Church of the Air


“I see ’em all in the steel-framed circles of my microphone. There’s the husband who won’t go to church with the wife. And there’s the gang at Billy’s billiard hall. I take off my coat and preach to them ’til the perspiration pours down my face.” Dr. Robert Roger (R. R.) Brown (1885–1964), a pioneer in Christian broadcasting, was known for his gifted speaking, passion for music, love of lost people and good-humored joking about himself, others and the world around him.

Brown responded to an altar call at a tent meeting when he was 18 years old and enrolled at the Missionary Training Institute (now Nyack [N.Y.] College). Immediately after graduation in 1910, he was placed by A. B. Simpson at Beaver Falls (Penn.) Alliance Church. While serving there, Brown gained a reputation as a worship leader and choir director at C&MA revivals held throughout the area.

By 1920, Brown was superintendent of the Western District and had moved to a church in Chicago that thrived under his leadership and the gifted ministry of A. W. Tozer and others. But Brown soon received a call to Omaha, Nebraska, where he resided for the remaining 41 years of his life.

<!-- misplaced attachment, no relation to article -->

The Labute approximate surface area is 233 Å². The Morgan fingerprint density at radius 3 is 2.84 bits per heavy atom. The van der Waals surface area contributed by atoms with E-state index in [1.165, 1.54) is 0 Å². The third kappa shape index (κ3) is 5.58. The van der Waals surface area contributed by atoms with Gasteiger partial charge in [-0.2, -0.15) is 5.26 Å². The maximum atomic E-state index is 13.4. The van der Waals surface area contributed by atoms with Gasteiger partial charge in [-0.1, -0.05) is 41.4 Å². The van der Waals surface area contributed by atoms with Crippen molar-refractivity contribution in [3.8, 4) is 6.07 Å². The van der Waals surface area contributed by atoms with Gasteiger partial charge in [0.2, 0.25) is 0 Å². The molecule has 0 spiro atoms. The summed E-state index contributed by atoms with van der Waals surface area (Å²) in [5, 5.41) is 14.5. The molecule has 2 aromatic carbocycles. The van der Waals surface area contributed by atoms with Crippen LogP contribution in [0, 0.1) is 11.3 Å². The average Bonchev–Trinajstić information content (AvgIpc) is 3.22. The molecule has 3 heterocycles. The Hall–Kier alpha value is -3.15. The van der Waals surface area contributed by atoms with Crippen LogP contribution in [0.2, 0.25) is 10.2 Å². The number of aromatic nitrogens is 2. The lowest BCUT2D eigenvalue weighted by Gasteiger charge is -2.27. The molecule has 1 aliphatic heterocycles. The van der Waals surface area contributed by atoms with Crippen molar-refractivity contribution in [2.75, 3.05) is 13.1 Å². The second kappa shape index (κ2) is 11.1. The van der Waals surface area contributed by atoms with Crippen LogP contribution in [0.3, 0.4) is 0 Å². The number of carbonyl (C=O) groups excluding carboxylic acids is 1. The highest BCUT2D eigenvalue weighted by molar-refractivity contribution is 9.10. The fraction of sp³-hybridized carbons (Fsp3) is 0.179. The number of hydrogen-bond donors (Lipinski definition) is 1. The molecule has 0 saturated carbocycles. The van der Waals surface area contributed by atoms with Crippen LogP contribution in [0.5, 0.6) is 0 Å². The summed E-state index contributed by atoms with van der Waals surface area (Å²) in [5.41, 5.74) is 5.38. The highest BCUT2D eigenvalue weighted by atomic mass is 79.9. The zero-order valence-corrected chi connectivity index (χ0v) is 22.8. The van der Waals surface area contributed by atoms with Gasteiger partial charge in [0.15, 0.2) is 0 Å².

Because of his background in music, R. R. Brown was a natural for radio ministry. Licensed commercial broadcasting was just a few years old when Brown first stepped in front of the microphone on the nineteenth floor of the Woodmen of the World Building, where station WOW had set up a studio. He said that since he couldn’t quite trust the new equipment to amplify his voice, he would move in on the mic and “carry on loud enough to be heard all over Omaha!”

Station WOW was soon recognized as the first nondenominational church on the air, and Brown was called the “Dean of Broadcasting,” reaching about 500,000 people across 18 states at the height of his show’s popularity. The entire radio ministry was financed by good-will offerings to the station, leaving Brown’s church, the Omaha Gospel Tabernacle, free to give generously to Alliance missions; with an average attendance of just under 700 people, the church donated more than 1 million dollars throughout those 40 years.Youth were drawn to Brown’s humor and magnetic personality, and as a result of his services at the Omaha Gospel Tabernacle and the radio broadcasts, hundreds of missionaries were placed on foreign fields.

The Gospel Tabernacle eventually became Christ Community Church of the C&MA. While R. R. Brown died on February 20, 1964, after serving for 53 years in full-time ministry, his legacy lives on in many areas of ministry, including the work of his great grandson, Phil Vischer (see p. 6). The Okoboji Lakes Bible and Missionary Conference, founded by Brown, still meets each summer in Arnolds Park, Iowa.

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